The Conspiracy to Destroy Michael Milken and His Financial Revolution(amazon)
Daniel Fischel (View Bio)
Hardcover: HarperCollins, 1995; Paperback: HarperBusiness, 1996.
To this day in the popular mind, Michael Milken is the poster boy of the 'Decade of Greed'—the inspiration for movie character Gordon Gekko's chilling assertion that 'Greed is good.' Conventional wisdom driven by media hype deplored the corporate raiders and takeover arbitrageurs of the 1980s. But as Daniel Fischel, CEO of Compass Lexecon and a professor at the University of Chicago Law School, shows in this classic, engagingly written work of law and economics, it was Milken, at upstart investment bank Drexel, who, by underwriting corporate takeovers with high-yield debt—unjustly demonized in the press as "junk bonds"—forced corporate America to become more competitive, better disciplined, and better-run.
Who resented this? The Establishment. Fat and happy in oversized and dysfunctional fiefs built for their own ease and self-protection, the Business Roundtable old boys fought back, using their connections in the press and the Government. Worse, grandstanding prosecutors like Rudy Giuliani, and judges more attentive to mob opinion than due process, proceeded to railroad an innocent man, whose deals profitably underwrote the tech and telecom revolution. The prosecutors' case crumbled on appeal, leaving only a story, untold by the media, of horrendous prosecutorial overreach along with the persistent smear that "junk bonds" enabled the "greed" of a certain class.
Payback shows the unhealthy influence of corporate special interests on Washington, who entrench personal power by manipulating politicians, laws, and regulations. The press rarely whistleblows—regulatory tweaks don't bleed, so they don't lead. For instance, the 1968 Williams Act's Rule 13(d) seems to promote shareholder transparency, but is really just a head's up to incumbent management of an impending takeover. Fischel's lucid portrait of how bad laws like FIRREA built the S&L crisis and made it much worse, with the bill handed to the taxpayer, foreshadows the even bigger debacle of the 2008 financial crisis. Instead of correcting systemic issues, government leaps to indulge special interests with patchwork handouts. Prosecutorial witch-hunts are then cynically used to deflect blame.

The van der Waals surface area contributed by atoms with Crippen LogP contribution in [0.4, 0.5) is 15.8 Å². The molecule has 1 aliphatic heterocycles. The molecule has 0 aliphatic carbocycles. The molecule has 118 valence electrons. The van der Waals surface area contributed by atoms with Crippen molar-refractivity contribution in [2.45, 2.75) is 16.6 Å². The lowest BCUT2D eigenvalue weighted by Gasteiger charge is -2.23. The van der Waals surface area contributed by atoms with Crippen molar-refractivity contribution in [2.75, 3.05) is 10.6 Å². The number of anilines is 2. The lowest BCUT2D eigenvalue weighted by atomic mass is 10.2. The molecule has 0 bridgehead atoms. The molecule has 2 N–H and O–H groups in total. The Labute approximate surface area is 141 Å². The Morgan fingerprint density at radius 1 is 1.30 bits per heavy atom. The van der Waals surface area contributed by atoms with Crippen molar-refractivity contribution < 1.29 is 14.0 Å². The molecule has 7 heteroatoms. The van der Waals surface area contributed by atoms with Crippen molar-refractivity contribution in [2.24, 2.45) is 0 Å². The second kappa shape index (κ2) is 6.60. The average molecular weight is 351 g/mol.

"This book is a must read for those of us who have been misled by the hyped-up journalistic accounts of the so-called 'decade of greed.' In a thorough examination of the major cases of the eighties alleging criminal financial manipulation, Daniel Fischel demonstrates that the real culprit is the government, which in its zeal to find scapegoats for its own mistakes grossly misused the justice system." — Milton Friedman
"Economist Fischel asserts that Michael Milken and Drexel Burnham Lambert were responsible for an enormous sea change in financial innovation on Wall Street that affected countless corporate restructurings and resulted in the creation of vast wealth for U.S. and foreign investors. These are not necessarily bad things unless you happen to have powerful enemies like Rudolph Guiliani who vow to bring you down. In writing an in-depth look at what really happened in the Eighties, Fischel talked with all the participants and studied the court records and government testimony. He feels there was a conspiracy to bring down Milken and Drexel involving Wall Street competitors, U.S. business, and even the government. In this persuasive account, Fischel argues that 'the so-called Wall Street and savings & loan scandals of the 1980's wouldn't have occurred if the government hadn't intervened.'" — Library Journal
"This is a remarkable, bound-to-be controversial reappraisal of the so-called financial revolution of the 1980s." — Publishers Weekly
"A convincingly documented and thought-provoking audit of the high costs of government intervention in the free markets that have built America's enviably high standard of living." — Kirkus Reviews
"A book that may well change our understanding of the 'decade of greed.' ...The most frightening part of Mr. Fischel's book details how the politicians, prosecutors and regulators used obscure, highly technical regulatory violations as the cornerstone for criminal prosecutions of Drexel Burnham, Mr. Milken, and others." — The Wall Street Journal
"This is the eye-opening story of how a high-profile case can spin out of control, at the expense of justice, and how a man can become a symbol and a scapegoat. No one is better qualified to tell this story than Dan Fischel, one of the nation's most distinguished legal scholars." — Susan Estrich, Professor, University of Southern California Law School